What are harmonics? | Exploring the fabric of music


Illustration: Franco Égalité

Harmonics may not be at the forefront of our minds when we’re playing an instrument or producing music.

However, they’re a fundamental aspect of sound that go as far as to explain the very essence of music—why music is. Today, let’s explore what harmonics are, and how you can benefit from having an understanding of them as a musician.

The simplest sound

To understand harmonics, we need to first examine the simplest of all sounds: the sine wave. If you’ve ever played a sine wave while looking at a multiband EQ, you’ll see that all of the energy is concentrated around a single frequency that corresponds to the note being played:


The frequency spectrum for a sine wave playing a D4

The sound we hear

Meanwhile, if you play the same note using a square wave, you’ll see something very different; there’s still more frequency content at ~293 Hz (the frequency correlating to a D4) than anywhere else, but there’s also a lot more going on above it:


The frequency spectrum for a square wave playing a D4

The sound we hear

All of the softer frequencies seen across the spectrum for the square wave are what we refer to as its harmonics, and they’re what allow us to hear a square wave and recognize it as something that sounds different from a sine wave—even though they’re playing the exact same note. Harmonics exist to varying degrees for every tonal sound out there (besides sine waves), and this is why many people refer to the sine wave as ‘the simplest sound.’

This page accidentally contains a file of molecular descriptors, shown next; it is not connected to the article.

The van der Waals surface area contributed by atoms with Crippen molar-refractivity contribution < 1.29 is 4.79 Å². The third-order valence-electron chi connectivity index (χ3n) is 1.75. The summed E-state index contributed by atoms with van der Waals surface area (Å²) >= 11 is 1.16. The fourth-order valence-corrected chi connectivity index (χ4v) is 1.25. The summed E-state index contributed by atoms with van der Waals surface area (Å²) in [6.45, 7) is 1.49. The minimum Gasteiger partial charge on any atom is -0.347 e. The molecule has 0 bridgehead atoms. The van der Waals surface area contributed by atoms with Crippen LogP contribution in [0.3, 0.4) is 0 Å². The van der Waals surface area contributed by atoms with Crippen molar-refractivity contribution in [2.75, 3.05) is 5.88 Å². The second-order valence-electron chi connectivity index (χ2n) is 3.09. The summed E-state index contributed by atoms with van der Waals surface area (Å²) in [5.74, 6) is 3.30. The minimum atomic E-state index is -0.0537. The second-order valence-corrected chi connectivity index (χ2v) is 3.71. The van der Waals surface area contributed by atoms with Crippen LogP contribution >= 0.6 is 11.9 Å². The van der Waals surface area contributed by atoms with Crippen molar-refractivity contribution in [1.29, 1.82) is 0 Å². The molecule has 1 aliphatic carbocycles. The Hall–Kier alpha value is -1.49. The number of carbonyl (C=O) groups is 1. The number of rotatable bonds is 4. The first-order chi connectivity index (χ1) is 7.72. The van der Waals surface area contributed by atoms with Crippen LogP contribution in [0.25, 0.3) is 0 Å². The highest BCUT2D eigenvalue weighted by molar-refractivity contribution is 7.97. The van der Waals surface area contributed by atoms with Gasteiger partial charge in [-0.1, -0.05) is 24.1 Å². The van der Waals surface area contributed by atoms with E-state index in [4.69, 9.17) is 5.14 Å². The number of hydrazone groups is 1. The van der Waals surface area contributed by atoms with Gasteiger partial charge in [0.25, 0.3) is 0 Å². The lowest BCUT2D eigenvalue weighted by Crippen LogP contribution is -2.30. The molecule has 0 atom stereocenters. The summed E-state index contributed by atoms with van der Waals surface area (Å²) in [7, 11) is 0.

So what exactly are harmonics?

The exploration above brings us to the following point: whenever you hear a pitch, you’re almost never hearing just that pitch—rather, you’re hearing it plus a blend of a bunch of other higher and quieter pitches, which are known as the harmonics.

Harmonics occur at integer multiples of the fundamental frequency, which is the loudest pitch that our ears ultimately perceive (in our previous square wave example, the fundamental frequency would be 293 Hz).

A graphic on harmonics showcasing how each overtone is an integer multiple of the fundamental frequency

So, for example, if we have a fundamental frequency of 100 Hz, the harmonics would exist at 200 Hz, 300 Hz, 400 Hz, 500 Hz, and so on (you might sometimes hear the term overtone be used interchangeably to refer to these).

Harmonics and timbre

Regardless of whether you’re hearing a square wave, a piano, a violin, or any other sound, as long as the note being played is consistent, all of these will share the same fundamental frequency. As suggested earlier, what allows each instrument to distinguish its own unique sonic character, or timbre, is how loud or soft each of the harmonics are.

A square wave has a very mathematical method for determining the balance of its harmonics. It consists of only the odd integers, cutting out the even ones entirely. Also, each overtone’s amplitude decreases based on where it’s located in the series (ex. the third harmonic will only have a third of the fundamental frequency’s amplitude, the fifth harmonic will have one fifth of the fundamental frequency’s amplitude, etc.).